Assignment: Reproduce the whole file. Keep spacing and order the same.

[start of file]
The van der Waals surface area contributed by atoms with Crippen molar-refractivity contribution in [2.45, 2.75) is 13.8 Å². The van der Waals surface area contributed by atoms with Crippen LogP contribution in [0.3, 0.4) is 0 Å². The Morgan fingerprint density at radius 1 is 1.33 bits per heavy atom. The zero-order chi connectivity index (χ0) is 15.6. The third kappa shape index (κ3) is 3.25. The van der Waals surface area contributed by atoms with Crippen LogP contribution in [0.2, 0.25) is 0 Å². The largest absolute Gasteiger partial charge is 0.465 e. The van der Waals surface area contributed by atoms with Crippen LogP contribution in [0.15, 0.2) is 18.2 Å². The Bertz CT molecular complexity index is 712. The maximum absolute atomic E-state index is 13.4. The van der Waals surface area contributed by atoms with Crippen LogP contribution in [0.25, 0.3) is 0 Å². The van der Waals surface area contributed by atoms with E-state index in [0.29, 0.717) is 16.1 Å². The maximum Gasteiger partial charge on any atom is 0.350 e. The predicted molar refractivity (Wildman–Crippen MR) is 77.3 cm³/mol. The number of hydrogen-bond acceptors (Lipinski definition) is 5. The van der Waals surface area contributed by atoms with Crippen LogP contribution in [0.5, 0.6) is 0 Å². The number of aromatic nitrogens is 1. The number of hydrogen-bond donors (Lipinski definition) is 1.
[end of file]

The van der Waals surface area contributed by atoms with Crippen molar-refractivity contribution in [2.45, 2.75) is 13.8 Å². The van der Waals surface area contributed by atoms with Crippen LogP contribution in [0.3, 0.4) is 0 Å². The Morgan fingerprint density at radius 1 is 1.33 bits per heavy atom. The zero-order chi connectivity index (χ0) is 15.6. The third kappa shape index (κ3) is 3.25. The van der Waals surface area contributed by atoms with Crippen LogP contribution in [0.2, 0.25) is 0 Å². The largest absolute Gasteiger partial charge is 0.465 e. The van der Waals surface area contributed by atoms with Crippen LogP contribution in [0.15, 0.2) is 18.2 Å². The Bertz CT molecular complexity index is 712. The maximum absolute atomic E-state index is 13.4. The van der Waals surface area contributed by atoms with Crippen LogP contribution in [0.25, 0.3) is 0 Å². The van der Waals surface area contributed by atoms with E-state index in [0.29, 0.717) is 16.1 Å². The maximum Gasteiger partial charge on any atom is 0.350 e. The predicted molar refractivity (Wildman–Crippen MR) is 77.3 cm³/mol. The number of hydrogen-bond acceptors (Lipinski definition) is 5. The van der Waals surface area contributed by atoms with Crippen LogP contribution in [0.5, 0.6) is 0 Å². The number of aromatic nitrogens is 1. The number of hydrogen-bond donors (Lipinski definition) is 1.